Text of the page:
By Laura L. Myers
SEATTLE (Reuters) - Seattle officials and the Department of Justice reached a sweeping agreement on Friday to refine the use of force by police officers under a plan to be overseen by an independent, court-appointed monitor.
The settlement, which grew out of a federal investigation of the city's police department, will allow the city to avoid a civil rights lawsuit that U.S. officials threatened to bring over complaints of excessive force by officers.
Such a lawsuit would have put Seattle, considered one of the most liberal cities in the nation, among only a handful of municipalities singled out for police misconduct lawsuits by the federal government.
Instead, Seattle police will operate under a far-reaching plan that covers use of force, police stops and work bias.
The city's police were criticized in 2010 for the shooting death of an American-Indian woodcarver who appeared to pose no threat. A Department Of Justice report in December 2011 said Seattle police in the previous two years had displayed a pattern of using excessive force.
The agreement, which followed months of negotiations between city officials and the U.S. government, calls for both sides to jointly select a monitor within 60 days to oversee implementation of the plan.
"Today the real work begins, the agreement we have reached belongs to everyone in Seattle," said U.S. Assistant Attorney General Thomas Perez, head of the Justice Department's civil rights division.
"I come here with a very deep reservoir of optimism."
Seattle Mayor Mike McGinn said he was pleased with the deal. "This city is committed to eliminating bias," he said. "We do have a lot of work ahead of us."
The American Civil Liberties Union of Washington state in 2010 asked the Justice Department to probe Seattle police, citing a half-dozen incidents of excessive force, particularly against minorities. In one case, video showed a Latino man lying prone on the sidewalk when he was kicked, the group said.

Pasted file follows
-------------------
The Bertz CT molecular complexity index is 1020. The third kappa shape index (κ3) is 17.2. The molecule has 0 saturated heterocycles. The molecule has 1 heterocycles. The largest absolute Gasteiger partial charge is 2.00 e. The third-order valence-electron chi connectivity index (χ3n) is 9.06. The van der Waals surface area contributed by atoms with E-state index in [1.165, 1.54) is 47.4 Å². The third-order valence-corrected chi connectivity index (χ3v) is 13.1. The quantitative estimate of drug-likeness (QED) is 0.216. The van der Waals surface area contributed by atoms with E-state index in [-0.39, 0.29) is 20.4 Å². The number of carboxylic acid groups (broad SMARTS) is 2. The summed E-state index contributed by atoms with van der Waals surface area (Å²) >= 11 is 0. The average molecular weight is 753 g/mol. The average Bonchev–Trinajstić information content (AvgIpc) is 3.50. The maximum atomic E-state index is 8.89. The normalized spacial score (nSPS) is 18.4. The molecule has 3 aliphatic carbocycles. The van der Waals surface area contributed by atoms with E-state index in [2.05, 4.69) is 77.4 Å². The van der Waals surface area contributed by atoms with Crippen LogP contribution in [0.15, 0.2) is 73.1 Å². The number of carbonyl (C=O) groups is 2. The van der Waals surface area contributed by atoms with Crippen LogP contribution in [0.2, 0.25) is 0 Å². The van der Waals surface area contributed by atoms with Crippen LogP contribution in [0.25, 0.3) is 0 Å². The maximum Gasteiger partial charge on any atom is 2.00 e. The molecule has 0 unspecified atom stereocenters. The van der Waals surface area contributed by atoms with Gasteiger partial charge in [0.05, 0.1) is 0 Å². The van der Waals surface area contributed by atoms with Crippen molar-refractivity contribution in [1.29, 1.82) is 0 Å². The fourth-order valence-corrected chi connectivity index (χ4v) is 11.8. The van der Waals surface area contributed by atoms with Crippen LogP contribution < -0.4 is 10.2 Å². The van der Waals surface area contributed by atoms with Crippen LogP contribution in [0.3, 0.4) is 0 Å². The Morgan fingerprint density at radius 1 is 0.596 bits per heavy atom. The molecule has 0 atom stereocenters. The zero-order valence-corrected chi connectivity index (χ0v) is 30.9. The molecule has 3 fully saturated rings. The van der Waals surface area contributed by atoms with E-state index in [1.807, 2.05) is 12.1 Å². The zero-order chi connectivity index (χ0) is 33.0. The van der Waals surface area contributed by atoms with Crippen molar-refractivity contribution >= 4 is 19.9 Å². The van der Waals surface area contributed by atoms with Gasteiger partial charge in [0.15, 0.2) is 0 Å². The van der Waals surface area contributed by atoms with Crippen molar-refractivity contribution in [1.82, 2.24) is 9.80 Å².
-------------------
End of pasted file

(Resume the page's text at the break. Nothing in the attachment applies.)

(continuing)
The agreement is expected to last five years, but the city may ask the federal court to terminate it before that date if Seattle's police department have been complying with it for two years, McGinn's office said.
Under the plan, the department will revise its use of force policies and enhance training, reporting and supervision, Justice Department officials said. It will also develop a team that will roll out to probe serious uses of force.
Officials will also create a civilian oversight board called the Community Police Commission. And the police department will provide guidance to officers to prohibit stops of people when officers lack reasonable suspicion.
Talks on a settlement had bogged down over the anticipated costs of implementing a Justice Department proposal, which a city memorandum estimated would run roughly $41 million for the first year alone.
The memorandum had described those expenses, including $18 million to develop and implement training programs and $11 million for new city positions, as "prohibitive."
McGinn declined on Friday to give an exact cost for implementation of the plan, but said he estimates it could be $5 million a year.
The settlement followed voluntary police reform pacts in recent years with several other big cities, including Los Angeles, Cincinnati and Pittsburgh. Several other large municipal police forces remain under federal review.
On Tuesday, U.S. Attorney General Eric Holder placed the New Orleans Police Department, accused of widespread abuses, under the scrutiny of a federal monitor for at least four years.
(Reporting by Laura L. Myers; Writing by Alex Dobuzinskis; Editing by Paul Simao)